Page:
Inhalation toxicology, oxidative stress and cardiopulmonary diseases.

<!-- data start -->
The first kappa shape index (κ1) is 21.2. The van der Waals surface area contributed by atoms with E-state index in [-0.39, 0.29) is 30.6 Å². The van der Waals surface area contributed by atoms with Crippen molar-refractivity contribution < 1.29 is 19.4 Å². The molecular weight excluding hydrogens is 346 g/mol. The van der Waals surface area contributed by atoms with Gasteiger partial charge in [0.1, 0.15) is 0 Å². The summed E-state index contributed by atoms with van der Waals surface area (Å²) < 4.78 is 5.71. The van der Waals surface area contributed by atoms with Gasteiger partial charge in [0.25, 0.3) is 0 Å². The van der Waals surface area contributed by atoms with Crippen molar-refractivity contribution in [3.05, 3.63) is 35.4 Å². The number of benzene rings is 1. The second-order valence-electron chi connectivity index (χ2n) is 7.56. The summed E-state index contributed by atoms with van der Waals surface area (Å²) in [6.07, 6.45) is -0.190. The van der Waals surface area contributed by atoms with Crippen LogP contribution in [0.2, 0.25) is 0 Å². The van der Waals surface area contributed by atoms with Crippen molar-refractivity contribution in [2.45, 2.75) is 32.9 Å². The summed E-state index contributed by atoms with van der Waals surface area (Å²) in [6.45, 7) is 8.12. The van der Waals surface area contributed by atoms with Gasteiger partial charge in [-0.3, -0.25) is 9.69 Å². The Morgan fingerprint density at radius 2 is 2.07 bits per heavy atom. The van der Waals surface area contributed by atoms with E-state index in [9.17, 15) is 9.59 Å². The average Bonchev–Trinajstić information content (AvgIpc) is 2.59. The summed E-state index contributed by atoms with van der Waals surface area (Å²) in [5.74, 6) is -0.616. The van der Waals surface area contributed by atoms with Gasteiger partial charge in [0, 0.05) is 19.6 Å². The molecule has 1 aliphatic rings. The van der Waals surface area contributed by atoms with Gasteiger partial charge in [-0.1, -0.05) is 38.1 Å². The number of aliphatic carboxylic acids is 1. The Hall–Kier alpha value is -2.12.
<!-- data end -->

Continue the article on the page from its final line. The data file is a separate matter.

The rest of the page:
NY State Regents Scholarship; UCI Committee of 1000 Award